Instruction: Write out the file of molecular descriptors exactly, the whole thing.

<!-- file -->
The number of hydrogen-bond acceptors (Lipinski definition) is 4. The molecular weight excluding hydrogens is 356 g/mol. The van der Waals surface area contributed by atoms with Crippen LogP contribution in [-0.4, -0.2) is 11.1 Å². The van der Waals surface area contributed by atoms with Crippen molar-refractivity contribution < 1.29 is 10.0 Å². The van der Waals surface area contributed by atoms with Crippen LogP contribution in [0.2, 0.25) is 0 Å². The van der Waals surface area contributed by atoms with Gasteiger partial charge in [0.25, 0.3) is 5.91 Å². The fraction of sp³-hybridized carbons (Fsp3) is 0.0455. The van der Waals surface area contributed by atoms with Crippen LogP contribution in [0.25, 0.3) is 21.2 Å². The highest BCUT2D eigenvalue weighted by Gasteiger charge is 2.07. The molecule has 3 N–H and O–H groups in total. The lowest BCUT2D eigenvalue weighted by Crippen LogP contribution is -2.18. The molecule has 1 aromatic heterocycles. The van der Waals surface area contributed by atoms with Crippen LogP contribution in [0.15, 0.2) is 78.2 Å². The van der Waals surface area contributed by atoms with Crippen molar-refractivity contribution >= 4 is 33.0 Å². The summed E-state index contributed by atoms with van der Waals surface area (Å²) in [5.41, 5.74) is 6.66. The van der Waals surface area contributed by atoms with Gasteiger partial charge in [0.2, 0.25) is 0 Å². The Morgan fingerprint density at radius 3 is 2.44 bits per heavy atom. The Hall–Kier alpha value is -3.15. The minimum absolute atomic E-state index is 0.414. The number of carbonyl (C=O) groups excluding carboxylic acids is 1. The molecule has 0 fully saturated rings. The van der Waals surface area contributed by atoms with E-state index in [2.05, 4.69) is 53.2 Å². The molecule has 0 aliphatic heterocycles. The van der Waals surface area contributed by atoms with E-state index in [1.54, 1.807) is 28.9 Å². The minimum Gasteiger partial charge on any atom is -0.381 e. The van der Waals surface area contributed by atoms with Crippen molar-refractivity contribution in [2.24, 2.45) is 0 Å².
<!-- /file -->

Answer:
The number of hydrogen-bond acceptors (Lipinski definition) is 4. The molecular weight excluding hydrogens is 356 g/mol. The van der Waals surface area contributed by atoms with Crippen LogP contribution in [-0.4, -0.2) is 11.1 Å². The van der Waals surface area contributed by atoms with Crippen molar-refractivity contribution < 1.29 is 10.0 Å². The van der Waals surface area contributed by atoms with Crippen LogP contribution in [0.2, 0.25) is 0 Å². The van der Waals surface area contributed by atoms with Gasteiger partial charge in [0.25, 0.3) is 5.91 Å². The fraction of sp³-hybridized carbons (Fsp3) is 0.0455. The van der Waals surface area contributed by atoms with Crippen LogP contribution in [0.25, 0.3) is 21.2 Å². The highest BCUT2D eigenvalue weighted by Gasteiger charge is 2.07. The molecule has 3 N–H and O–H groups in total. The lowest BCUT2D eigenvalue weighted by Crippen LogP contribution is -2.18. The molecule has 1 aromatic heterocycles. The van der Waals surface area contributed by atoms with Crippen LogP contribution in [0.15, 0.2) is 78.2 Å². The van der Waals surface area contributed by atoms with Crippen molar-refractivity contribution >= 4 is 33.0 Å². The summed E-state index contributed by atoms with van der Waals surface area (Å²) in [5.41, 5.74) is 6.66. The van der Waals surface area contributed by atoms with Gasteiger partial charge in [0.2, 0.25) is 0 Å². The Morgan fingerprint density at radius 3 is 2.44 bits per heavy atom. The Hall–Kier alpha value is -3.15. The minimum absolute atomic E-state index is 0.414. The number of carbonyl (C=O) groups excluding carboxylic acids is 1. The molecule has 0 fully saturated rings. The van der Waals surface area contributed by atoms with E-state index in [2.05, 4.69) is 53.2 Å². The molecule has 0 aliphatic heterocycles. The van der Waals surface area contributed by atoms with E-state index in [1.54, 1.807) is 28.9 Å². The minimum Gasteiger partial charge on any atom is -0.381 e. The van der Waals surface area contributed by atoms with Crippen molar-refractivity contribution in [2.24, 2.45) is 0 Å².